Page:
Targeted Radionuclide Improves PFS Over Octreotide LAR in Midgut NETs

Virginia Powers, PhD
Published Online: Saturday, Sep 26, 2015

Dr Philippe Ruszniewski

Philippe Ruszniewski, MD

Treatment with the novel peptide receptor radionuclide therapy (PRRT) Lutathera significantly increased progression-free survival (PFS) over octreotide LAR (Sandostatin) in patients with advanced midgut neuroendocrine tumors (NETs), according to findings from the phase III NETTER-1 trial presented at the 2015 European Cancer Congress. 

Lutathera is a 177Lu-DOTATATE PRRT that targets somatostatin receptors, which are overexpressed in about 80% of NETs, to deliver cytotoxic radiation directly to the tumor. After a median 30 months of follow-up of 229 patients in the intent-to-treat (ITT) population of the NETTER-1 trial, the median PFS with Lutathera was not reached compared with 8.4 months with octreotide LAR (HR, 0.209; 95% CI, 0.129-0.338), providing a risk reduction of 79.1% (P < .0001).

“Our results confirmed data from phase I and II trials,” said lead investigator Philippe Ruszniewski, MD, head of gastroenterology and pancreatology at Beaujon Hospital, in Clichy, and professor at Paris Diderot University. “At the time we analyzed the data, median PFS for Lutathera had not been reached, whereas we could define it as 8.4 months in patients who received octreotide LAR alone. Results thus far show that patients on Lutathera are achieving extra time without their disease progressing. This kind of progression-free survival is rarely achieved in this type of cancer.”

The NETTER-1 trial is the first phase III multicentric, stratified, open, randomized, controlled trial to compare Lutathera with octreotide LAR, the current standard of care, in patients with inoperable, progressive, somatostatin receptor positive midgut NETs. The primary endpoint was PFS, according to RECIST 1.1 criteria. Secondary objectives included objective response rate (ORR), overall survival (OS), time to progression (TTP), safety, tolerability, and health-related quality of life.

Of the 230 patients with grade 1-2 metastatic midgut NETs randomized in a 1:1 ratio, 101 patients received Lutathera at 7.4 GBq administered intravenously in 4 doses given every 8 weeks together with renal protection consisting of an amino acid solution infusion. Another 100 patients received octreotide LAR at 60 mg by deep intragluteal injection every 4 weeks.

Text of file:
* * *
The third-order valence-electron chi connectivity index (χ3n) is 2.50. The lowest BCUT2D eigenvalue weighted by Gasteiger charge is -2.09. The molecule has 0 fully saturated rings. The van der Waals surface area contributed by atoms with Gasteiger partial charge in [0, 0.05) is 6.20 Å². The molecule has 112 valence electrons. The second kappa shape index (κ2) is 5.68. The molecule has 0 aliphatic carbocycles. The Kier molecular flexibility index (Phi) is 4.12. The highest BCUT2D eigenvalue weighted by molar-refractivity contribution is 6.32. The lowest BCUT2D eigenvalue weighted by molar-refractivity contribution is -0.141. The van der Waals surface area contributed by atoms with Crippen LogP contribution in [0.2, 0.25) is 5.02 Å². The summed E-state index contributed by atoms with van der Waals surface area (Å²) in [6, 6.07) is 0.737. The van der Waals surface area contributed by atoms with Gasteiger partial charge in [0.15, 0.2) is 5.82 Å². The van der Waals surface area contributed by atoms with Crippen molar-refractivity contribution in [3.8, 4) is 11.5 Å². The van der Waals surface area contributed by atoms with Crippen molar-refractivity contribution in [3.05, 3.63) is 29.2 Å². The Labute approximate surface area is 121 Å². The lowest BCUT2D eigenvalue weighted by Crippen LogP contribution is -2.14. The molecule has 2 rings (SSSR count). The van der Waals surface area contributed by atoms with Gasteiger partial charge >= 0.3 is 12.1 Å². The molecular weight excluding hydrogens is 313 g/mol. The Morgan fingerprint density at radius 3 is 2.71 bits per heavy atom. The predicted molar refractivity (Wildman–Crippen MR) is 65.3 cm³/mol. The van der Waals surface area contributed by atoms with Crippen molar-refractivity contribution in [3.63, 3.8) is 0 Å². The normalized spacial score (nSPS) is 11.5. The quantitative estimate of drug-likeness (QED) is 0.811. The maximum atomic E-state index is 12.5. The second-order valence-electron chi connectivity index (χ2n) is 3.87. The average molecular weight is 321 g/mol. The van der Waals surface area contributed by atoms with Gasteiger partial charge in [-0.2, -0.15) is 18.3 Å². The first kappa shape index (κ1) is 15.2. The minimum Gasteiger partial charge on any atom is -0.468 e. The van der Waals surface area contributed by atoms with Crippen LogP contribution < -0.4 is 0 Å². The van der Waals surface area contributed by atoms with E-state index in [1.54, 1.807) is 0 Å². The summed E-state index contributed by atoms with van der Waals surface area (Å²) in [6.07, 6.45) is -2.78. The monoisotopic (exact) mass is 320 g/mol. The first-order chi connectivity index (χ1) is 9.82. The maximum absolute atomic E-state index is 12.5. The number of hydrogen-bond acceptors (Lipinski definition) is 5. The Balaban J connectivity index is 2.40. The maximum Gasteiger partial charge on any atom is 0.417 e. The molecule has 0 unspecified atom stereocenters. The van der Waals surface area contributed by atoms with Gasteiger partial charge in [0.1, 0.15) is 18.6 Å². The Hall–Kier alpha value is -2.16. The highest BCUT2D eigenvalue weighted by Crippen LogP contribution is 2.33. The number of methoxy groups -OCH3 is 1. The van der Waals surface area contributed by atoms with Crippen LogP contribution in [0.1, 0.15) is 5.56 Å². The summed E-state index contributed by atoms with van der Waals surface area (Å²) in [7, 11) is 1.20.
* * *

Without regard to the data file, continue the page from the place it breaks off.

In the Lutathera cohort, ORR was 19%, (95% CI, 11-26) versus 3% with octreotide LAR (95% CI, 11-26; P < .0004). One patient receiving Lutathera achieved complete response (CR), 18 showed partial response (PR) and 5 (4%) experienced progressive disease (PD) compared to no CR, 3 PR, and 27 PD (24%) with octreotide LAR. Stable disease was achieved by 77 (66%) and 70 (62%) patients in each respective cohort.

The interim analysis of the ITT population revealed a trend toward improved OS (P < .0186) that did not reach statistical significance. Ruszniewski estimated the median PFS based on immature data at approximately 40 months with Lutathera.

This ongoing trial will continue to follow survival parameters until the data mature. At the time of the interim analysis, 13 patients receiving Lutathera and 22 octreotide LAR patients had died. The number of centrally confirmed disease progressions or deaths was 23 in the Lutathera group compared with 67 with octreotide LAR.

The safety profile demonstrated in NETTER-1 was consistent with the safety information generated in the phase I and II clinical trials. Serious adverse events (SAEs) with Lutathera included lymphocytopenia, reported in 3 patients, and thrombocytopenia, neutropenia, pancytopenia and bicytopenia, each of which occurred in 1 patient. There were 2 SAEs of acute kidney injury and 1 case of renal failure.

“We have also been able to see that Lutathera has a good safety profile and offers these patients a good quality of life,” Ruszniewski said, adding that there is a low risk of future DNA damage from the radionuclide, with the possibility of future mylodysplastic disease developing in about 3% to 4% of Lutathera-treated patients. 

The NETTER-1 trial demonstrated that Lutathera was superior to octreotide LAR for the treatment of midgut NETS and may be practice-changing for the treatment of these patients, according to Ruszniewski. The incidence of NETs has been on the rise in Europe, which is probably due to improved diagnosis. Midgut NETs comprise 20% to 45% of overall NETs cases.

In April 2015, the FDA granted a fast track designation to Lutathera for the treatment of inoperable progressive midgut NETs. This designation is meant to facilitate the development of novel therapies. A diagnostic for identifying patients who are likely to respond to Lutathera, SomaKit-TATE, was granted a priority review designation in early September 2015. The kit is designed to facilitate 68Ga-DOTATATE for injection, which can be used to detect somatostatin receptor-positive NETs by PET scan.


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